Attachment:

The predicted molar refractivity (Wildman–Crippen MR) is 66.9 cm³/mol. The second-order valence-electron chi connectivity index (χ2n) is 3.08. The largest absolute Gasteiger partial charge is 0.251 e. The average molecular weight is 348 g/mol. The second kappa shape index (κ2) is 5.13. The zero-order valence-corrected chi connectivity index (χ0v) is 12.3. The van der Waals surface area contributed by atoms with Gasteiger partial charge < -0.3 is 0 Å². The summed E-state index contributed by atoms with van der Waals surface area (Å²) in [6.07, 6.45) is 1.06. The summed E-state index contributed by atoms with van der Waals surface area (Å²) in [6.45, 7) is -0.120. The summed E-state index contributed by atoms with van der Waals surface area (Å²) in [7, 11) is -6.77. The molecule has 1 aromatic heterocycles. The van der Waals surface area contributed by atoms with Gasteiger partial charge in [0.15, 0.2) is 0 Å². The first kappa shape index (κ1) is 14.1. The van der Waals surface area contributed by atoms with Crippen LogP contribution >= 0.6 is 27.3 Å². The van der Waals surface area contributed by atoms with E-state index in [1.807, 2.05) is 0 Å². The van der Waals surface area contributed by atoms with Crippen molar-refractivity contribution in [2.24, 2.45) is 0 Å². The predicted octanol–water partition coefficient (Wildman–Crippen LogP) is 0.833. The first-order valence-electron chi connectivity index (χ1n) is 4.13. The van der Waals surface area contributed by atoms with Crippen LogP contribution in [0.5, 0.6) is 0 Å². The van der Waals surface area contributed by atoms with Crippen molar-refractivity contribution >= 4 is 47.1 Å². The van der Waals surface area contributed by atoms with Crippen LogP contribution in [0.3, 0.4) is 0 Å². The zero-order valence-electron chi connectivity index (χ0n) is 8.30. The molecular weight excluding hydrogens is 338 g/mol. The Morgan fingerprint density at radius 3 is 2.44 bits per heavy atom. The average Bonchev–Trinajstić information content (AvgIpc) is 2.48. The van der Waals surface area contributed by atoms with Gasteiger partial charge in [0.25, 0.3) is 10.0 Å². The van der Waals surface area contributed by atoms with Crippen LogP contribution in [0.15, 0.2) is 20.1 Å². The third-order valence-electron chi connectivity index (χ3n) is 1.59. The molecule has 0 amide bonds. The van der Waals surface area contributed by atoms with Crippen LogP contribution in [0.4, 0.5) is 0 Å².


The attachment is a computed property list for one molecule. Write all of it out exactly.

The predicted molar refractivity (Wildman–Crippen MR) is 66.9 cm³/mol. The second-order valence-electron chi connectivity index (χ2n) is 3.08. The largest absolute Gasteiger partial charge is 0.251 e. The average molecular weight is 348 g/mol. The second kappa shape index (κ2) is 5.13. The zero-order valence-corrected chi connectivity index (χ0v) is 12.3. The van der Waals surface area contributed by atoms with Gasteiger partial charge < -0.3 is 0 Å². The summed E-state index contributed by atoms with van der Waals surface area (Å²) in [6.07, 6.45) is 1.06. The summed E-state index contributed by atoms with van der Waals surface area (Å²) in [6.45, 7) is -0.120. The summed E-state index contributed by atoms with van der Waals surface area (Å²) in [7, 11) is -6.77. The molecule has 1 aromatic heterocycles. The van der Waals surface area contributed by atoms with Gasteiger partial charge in [0.15, 0.2) is 0 Å². The first kappa shape index (κ1) is 14.1. The van der Waals surface area contributed by atoms with Crippen LogP contribution >= 0.6 is 27.3 Å². The van der Waals surface area contributed by atoms with E-state index in [1.807, 2.05) is 0 Å². The van der Waals surface area contributed by atoms with Crippen molar-refractivity contribution in [2.24, 2.45) is 0 Å². The predicted octanol–water partition coefficient (Wildman–Crippen LogP) is 0.833. The first-order valence-electron chi connectivity index (χ1n) is 4.13. The van der Waals surface area contributed by atoms with Crippen LogP contribution in [0.5, 0.6) is 0 Å². The van der Waals surface area contributed by atoms with Crippen molar-refractivity contribution >= 4 is 47.1 Å². The van der Waals surface area contributed by atoms with Crippen LogP contribution in [0.3, 0.4) is 0 Å². The zero-order valence-electron chi connectivity index (χ0n) is 8.30. The molecular weight excluding hydrogens is 338 g/mol. The Morgan fingerprint density at radius 3 is 2.44 bits per heavy atom. The average Bonchev–Trinajstić information content (AvgIpc) is 2.48. The van der Waals surface area contributed by atoms with Gasteiger partial charge in [0.25, 0.3) is 10.0 Å². The van der Waals surface area contributed by atoms with Crippen LogP contribution in [0.15, 0.2) is 20.1 Å². The third-order valence-electron chi connectivity index (χ3n) is 1.59. The molecule has 0 amide bonds. The van der Waals surface area contributed by atoms with Crippen LogP contribution in [0.4, 0.5) is 0 Å².